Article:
Inorganic ion transport and metabolism
Secondary metabolites biosynthesis, transport and catabolism
General function prediction only
Not in COGs
Insights from the genome sequence
Comparison of genomes from T. brockianus GE-1 and other Thermus species
Based on the availability of their finished genomes within the NCBI genome database we compare the T. brockianus GE-1 genome with six other Thermus species and seven genomes, including T. thermophilus HB8, T. thermophilus HB27 , T. scotoductus SA-01 , Thermus sp. CCB_US3_UF1 , T. oshimai JL-2 , T. aquaticus Y51MC23  and T. parvatiensis . With 2.38 Mb the genome of T. brockianus GE-1 is the largest one of these finished genomes, close to the genomes of T. oshimai JL-2 (2.33 Mb), T. aquaticus Y51MC23 (2.34 Mb) and T. scotoductus SA-01 (2.36 Mb) and much bigger than Thermus sp. CCB_US3_UF1 (2.26 Mb), T. thermophilus HB8 (2.12 Mb), T. thermophilus HB27 (2.13 Mb) and T. parvatiensis (2.03 Mb). All of those finished genomes include a chromosome and at least one plasmid. The genome of T. brockianus GE-1 consists of one chromosome (2.04 Mb) and two plasmids, including megaplasmid pTB1 (0.34 Mb) and plasmid pTB2 (10 kb). In number and size of those replicons the genome of T. brockianus GE-1 is similar to T. thermophilus HB8 having a chromosome (1.85 Mb), the megaplasmid pTT27 (0.26 Mb) and the plasmid pTT8 (9.3 kb) as well as T. oshimai JL-2 with one chromosome (2.07 Mb), one megaplasmid pTHEOS01 (0.27 Mb) and one plasmid pTHEOS02 (6 kb). Megaplasmids are a common feature of Thermus spp., since they were also identified in T. thermophilus HB27 (pTT27; 0.23 Mb) and T. parvatiensis (pTP143; 0.14 Mb). Due to their thermophilic lifestyle, all finished Thermus genomes exhibit a high GC content varying between 64.9% for T. scotoductus SA-01 and 69.5% for T. thermophilus HB8 with an average value of 67.0% GC content for the genome of T. brockianus GE-1.
With its total gene number of 2,511 and 2,458 protein-encoding genes, the genome of T. brockianus GE-1 showed high-ranking numbers in comparison to the available genomes, comparable to T. oshimai JL-2 (2,580 in total and 2,436 protein-encoding genes), T. scotoductus SA-1 (2,511 and 2,458), T. aquaticus Y51MC23 (2,484 and 2,325) and higher than Thermus sp. CCB_US3_UF1 (2,333 and 2,279), T. thermophilus HB8 (2,226 and 2,173), T. thermophilus HB27 (2,263 and 2,210) and T. parvatiensis (1,573 and 2,190). The genome of T. brockianus GE-1 encodes 47 tRNA genes and 6 rRNA genes, similar to most of the other finished genomes. Additionally, eight clustered regularly interspaced short palindromic repeats (CRISPRs) were identified in the genome of T. brockianus GE-1, suggesting the presence of a defense mechanism against phage DNA invasion, equivalent to other finished Thermus genomes with reported CRISPR sequences, including Thermus sp. CCB_US3_UF1 (8), T. thermophilus HB8 (11) and HB27 (10) and T. scotoductus SA-01 (3) .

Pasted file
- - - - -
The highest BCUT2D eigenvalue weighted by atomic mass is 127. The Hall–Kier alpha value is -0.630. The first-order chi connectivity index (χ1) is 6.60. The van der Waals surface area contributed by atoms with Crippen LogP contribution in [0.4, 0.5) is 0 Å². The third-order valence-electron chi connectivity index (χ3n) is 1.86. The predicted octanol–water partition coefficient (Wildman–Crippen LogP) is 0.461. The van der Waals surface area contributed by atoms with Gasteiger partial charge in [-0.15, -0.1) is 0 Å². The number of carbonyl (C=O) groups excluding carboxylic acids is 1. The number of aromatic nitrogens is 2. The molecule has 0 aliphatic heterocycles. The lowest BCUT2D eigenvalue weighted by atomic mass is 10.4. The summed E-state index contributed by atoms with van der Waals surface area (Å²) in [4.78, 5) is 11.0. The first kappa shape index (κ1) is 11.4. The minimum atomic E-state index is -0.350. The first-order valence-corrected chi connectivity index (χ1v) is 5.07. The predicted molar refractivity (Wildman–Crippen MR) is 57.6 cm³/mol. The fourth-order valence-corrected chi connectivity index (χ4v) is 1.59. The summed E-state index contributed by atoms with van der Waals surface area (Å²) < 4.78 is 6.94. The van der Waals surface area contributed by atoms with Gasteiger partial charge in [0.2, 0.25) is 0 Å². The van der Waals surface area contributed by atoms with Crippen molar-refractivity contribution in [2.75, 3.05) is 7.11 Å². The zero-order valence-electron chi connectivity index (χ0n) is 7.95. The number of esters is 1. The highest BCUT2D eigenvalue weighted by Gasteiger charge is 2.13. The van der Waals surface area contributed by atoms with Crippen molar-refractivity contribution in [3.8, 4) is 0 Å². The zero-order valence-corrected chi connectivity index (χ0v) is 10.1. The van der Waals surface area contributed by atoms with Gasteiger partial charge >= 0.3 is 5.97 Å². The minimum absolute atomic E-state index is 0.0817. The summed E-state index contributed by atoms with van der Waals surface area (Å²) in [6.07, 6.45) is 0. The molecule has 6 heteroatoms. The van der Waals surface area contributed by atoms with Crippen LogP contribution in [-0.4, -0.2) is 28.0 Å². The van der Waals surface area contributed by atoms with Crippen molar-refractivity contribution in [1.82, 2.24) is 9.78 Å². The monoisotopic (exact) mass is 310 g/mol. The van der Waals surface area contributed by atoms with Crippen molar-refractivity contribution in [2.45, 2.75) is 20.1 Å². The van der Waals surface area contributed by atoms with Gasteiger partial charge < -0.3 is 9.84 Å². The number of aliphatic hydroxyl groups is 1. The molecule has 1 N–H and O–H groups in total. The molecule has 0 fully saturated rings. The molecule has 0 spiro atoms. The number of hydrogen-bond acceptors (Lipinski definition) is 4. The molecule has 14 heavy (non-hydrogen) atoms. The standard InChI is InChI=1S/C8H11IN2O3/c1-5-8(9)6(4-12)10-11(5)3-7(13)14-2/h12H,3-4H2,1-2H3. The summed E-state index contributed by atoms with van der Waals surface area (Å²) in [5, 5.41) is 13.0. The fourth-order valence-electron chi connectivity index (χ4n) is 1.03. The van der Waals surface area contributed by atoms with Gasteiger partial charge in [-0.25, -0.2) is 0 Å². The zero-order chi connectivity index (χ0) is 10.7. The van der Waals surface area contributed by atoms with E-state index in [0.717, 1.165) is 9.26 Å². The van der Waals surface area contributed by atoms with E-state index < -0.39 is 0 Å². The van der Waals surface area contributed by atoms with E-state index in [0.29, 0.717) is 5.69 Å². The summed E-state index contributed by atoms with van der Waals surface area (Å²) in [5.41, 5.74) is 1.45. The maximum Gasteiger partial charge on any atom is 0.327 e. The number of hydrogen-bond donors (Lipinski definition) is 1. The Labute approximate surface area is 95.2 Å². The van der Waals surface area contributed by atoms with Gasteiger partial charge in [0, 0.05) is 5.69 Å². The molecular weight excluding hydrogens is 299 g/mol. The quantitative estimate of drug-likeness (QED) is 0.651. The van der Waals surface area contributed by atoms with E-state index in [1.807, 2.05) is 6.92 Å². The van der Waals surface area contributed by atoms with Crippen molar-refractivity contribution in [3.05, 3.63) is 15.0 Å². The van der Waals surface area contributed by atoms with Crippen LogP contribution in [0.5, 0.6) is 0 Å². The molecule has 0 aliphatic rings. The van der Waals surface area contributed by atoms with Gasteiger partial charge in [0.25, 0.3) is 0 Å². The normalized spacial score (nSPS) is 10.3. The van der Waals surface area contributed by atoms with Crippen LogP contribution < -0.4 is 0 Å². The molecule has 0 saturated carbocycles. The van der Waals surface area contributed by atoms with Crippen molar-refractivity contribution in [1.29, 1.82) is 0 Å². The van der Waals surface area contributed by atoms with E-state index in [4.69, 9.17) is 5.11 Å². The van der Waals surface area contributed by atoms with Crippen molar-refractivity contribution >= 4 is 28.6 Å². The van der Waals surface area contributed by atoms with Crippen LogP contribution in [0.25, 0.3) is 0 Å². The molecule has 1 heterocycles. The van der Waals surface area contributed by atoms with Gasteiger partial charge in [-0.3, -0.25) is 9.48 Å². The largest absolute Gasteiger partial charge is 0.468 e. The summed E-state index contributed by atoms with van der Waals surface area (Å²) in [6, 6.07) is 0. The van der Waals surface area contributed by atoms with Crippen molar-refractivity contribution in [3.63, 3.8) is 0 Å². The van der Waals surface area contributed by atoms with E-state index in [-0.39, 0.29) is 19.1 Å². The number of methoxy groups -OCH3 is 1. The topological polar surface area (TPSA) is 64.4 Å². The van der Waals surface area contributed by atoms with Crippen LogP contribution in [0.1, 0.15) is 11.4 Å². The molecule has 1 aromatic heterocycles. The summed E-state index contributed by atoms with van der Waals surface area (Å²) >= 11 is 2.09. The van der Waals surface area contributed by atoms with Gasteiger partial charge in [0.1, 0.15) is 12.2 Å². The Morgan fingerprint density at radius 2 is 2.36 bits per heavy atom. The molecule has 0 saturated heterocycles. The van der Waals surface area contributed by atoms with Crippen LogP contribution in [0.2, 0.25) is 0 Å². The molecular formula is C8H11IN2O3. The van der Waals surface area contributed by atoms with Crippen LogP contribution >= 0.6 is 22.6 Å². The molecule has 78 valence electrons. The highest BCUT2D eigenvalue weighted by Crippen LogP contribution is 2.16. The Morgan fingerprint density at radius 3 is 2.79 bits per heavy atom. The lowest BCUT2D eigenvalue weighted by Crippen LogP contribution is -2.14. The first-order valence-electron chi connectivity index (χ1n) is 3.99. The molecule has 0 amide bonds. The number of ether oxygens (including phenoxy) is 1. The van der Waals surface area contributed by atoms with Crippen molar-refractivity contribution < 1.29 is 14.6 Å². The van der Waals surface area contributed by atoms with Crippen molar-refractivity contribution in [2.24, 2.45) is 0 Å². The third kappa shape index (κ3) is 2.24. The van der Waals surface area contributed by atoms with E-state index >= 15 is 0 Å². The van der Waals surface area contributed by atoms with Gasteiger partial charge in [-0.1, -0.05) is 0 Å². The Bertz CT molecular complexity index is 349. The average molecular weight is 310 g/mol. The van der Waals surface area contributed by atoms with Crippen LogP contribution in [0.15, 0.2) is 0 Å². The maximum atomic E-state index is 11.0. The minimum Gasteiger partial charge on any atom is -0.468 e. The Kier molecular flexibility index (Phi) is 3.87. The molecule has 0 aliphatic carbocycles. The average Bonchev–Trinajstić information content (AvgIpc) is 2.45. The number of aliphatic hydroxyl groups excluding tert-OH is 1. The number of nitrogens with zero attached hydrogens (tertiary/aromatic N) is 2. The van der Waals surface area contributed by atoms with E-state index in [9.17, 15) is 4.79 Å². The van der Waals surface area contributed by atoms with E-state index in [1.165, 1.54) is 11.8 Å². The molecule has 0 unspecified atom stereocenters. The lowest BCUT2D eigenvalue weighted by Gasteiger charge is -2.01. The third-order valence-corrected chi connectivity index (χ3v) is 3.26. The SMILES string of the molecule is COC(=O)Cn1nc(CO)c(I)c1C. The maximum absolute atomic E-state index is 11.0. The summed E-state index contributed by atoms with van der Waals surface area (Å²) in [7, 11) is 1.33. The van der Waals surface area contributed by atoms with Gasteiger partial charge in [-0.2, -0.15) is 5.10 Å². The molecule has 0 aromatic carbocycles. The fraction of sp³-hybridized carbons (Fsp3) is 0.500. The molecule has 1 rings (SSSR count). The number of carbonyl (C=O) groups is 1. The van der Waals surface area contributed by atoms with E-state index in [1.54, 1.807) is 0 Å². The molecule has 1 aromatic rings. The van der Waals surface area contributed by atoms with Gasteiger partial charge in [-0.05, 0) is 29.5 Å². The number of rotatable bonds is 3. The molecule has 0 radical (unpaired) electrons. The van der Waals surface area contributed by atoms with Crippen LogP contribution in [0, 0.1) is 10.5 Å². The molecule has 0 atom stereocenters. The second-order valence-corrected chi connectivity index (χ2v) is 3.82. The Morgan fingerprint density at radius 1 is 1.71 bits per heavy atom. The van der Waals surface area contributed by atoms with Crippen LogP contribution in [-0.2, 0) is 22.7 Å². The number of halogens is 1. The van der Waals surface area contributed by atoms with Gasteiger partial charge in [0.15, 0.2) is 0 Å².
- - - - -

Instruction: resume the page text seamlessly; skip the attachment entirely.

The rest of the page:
By whole genome comparison analyses we identified the highest number of protein orthologs in the genomes of T oshimai (85.86%) and T. aquaticus (85.34%). These two genomes shared 2,156 and 2,143 of the 2,511 total proteins with T. brockianus GE-1. Further comparisons revealed 83.07% protein orthologs in comparison to Thermus sp. CCB_US3_UF1 (2,086 of 2,511), 82.44% to T. scotoductus (2,070 of 2,511), 81.96% to T. thermophilus HB8 (2,058 of 2,511) and 81.76% to T. thermophilus HB27 (2,053 of 2,511). With 1,661 and 66.15% we identified the lowest numbers of protein orthologs between T. parvatiensis and T. brockianus GE-1.
The number of total and protein-encoding genes on megaplasmid pTB1 were 314 and 299 as well as 13 for both in case of pTB2. Especially, the number of genes on the megaplasmid pTB1 is much higher compared to other available megaplasmids, since their total gene numbers vary between 150 (T. parvatiensis) and 251 ( T. thermophilus HB8). These differences are explicable by the smaller size of both megaplasmids (0.14 Mb for pTP143 and 0.26 MB for pTT27) in comparison to pTB1 (0.34 Mb). In contrast, the size of pTB2 (10 kb) is smaller than most other additional plasmids, which were reported to be 6–60 kb.
General metabolic pathways were investigated by KEGG analysis and revealed complete sets of genes for glycolysis, gluconeogenesis, citrate cycle, pentose phosphate pathway as well as genes involved in the lipid-, nucleotide-, amino acid-, cofactor- and vitamin-metabolism. For nutrient uptake, we identified 14 ABC transporters. All of these genes were localized on the chromosome of T. brockianus GE-1.
Xylan degradation pathway